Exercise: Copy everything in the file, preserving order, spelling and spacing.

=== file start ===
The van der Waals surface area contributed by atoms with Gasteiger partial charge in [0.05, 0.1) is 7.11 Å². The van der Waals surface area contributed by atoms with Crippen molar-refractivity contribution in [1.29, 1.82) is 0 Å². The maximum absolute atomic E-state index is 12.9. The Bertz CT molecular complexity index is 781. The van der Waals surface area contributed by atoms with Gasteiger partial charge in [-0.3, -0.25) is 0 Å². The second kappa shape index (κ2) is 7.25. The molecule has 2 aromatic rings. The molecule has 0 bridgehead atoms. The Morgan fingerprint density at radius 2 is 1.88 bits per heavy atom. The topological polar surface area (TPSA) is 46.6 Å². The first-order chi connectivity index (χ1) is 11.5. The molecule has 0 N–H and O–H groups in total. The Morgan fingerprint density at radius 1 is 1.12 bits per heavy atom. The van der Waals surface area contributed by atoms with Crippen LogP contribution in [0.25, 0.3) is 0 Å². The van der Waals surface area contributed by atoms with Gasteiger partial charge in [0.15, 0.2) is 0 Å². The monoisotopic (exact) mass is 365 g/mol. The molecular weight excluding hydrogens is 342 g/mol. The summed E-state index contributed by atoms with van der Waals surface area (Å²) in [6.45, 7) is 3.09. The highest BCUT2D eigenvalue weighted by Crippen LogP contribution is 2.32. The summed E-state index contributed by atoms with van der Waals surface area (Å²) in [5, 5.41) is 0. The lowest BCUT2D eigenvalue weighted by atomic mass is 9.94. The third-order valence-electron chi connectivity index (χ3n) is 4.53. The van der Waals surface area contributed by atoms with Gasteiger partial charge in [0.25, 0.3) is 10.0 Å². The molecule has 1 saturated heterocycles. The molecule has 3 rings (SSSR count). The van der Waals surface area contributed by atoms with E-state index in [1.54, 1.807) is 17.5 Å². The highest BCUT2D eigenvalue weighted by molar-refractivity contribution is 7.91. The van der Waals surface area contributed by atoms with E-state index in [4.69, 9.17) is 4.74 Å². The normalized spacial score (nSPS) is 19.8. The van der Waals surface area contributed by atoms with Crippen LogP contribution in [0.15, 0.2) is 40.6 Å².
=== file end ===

The van der Waals surface area contributed by atoms with Gasteiger partial charge in [0.05, 0.1) is 7.11 Å². The van der Waals surface area contributed by atoms with Crippen molar-refractivity contribution in [1.29, 1.82) is 0 Å². The maximum absolute atomic E-state index is 12.9. The Bertz CT molecular complexity index is 781. The van der Waals surface area contributed by atoms with Gasteiger partial charge in [-0.3, -0.25) is 0 Å². The second kappa shape index (κ2) is 7.25. The molecule has 2 aromatic rings. The molecule has 0 bridgehead atoms. The Morgan fingerprint density at radius 2 is 1.88 bits per heavy atom. The topological polar surface area (TPSA) is 46.6 Å². The first-order chi connectivity index (χ1) is 11.5. The molecule has 0 N–H and O–H groups in total. The Morgan fingerprint density at radius 1 is 1.12 bits per heavy atom. The van der Waals surface area contributed by atoms with Crippen LogP contribution in [0.25, 0.3) is 0 Å². The van der Waals surface area contributed by atoms with Gasteiger partial charge in [0.15, 0.2) is 0 Å². The monoisotopic (exact) mass is 365 g/mol. The molecular weight excluding hydrogens is 342 g/mol. The summed E-state index contributed by atoms with van der Waals surface area (Å²) in [6.45, 7) is 3.09. The highest BCUT2D eigenvalue weighted by Crippen LogP contribution is 2.32. The summed E-state index contributed by atoms with van der Waals surface area (Å²) in [5, 5.41) is 0. The lowest BCUT2D eigenvalue weighted by atomic mass is 9.94. The third-order valence-electron chi connectivity index (χ3n) is 4.53. The van der Waals surface area contributed by atoms with Gasteiger partial charge in [0.25, 0.3) is 10.0 Å². The molecule has 1 saturated heterocycles. The molecule has 3 rings (SSSR count). The van der Waals surface area contributed by atoms with E-state index in [1.54, 1.807) is 17.5 Å². The highest BCUT2D eigenvalue weighted by molar-refractivity contribution is 7.91. The van der Waals surface area contributed by atoms with E-state index in [4.69, 9.17) is 4.74 Å². The normalized spacial score (nSPS) is 19.8. The van der Waals surface area contributed by atoms with Crippen LogP contribution in [0.15, 0.2) is 40.6 Å².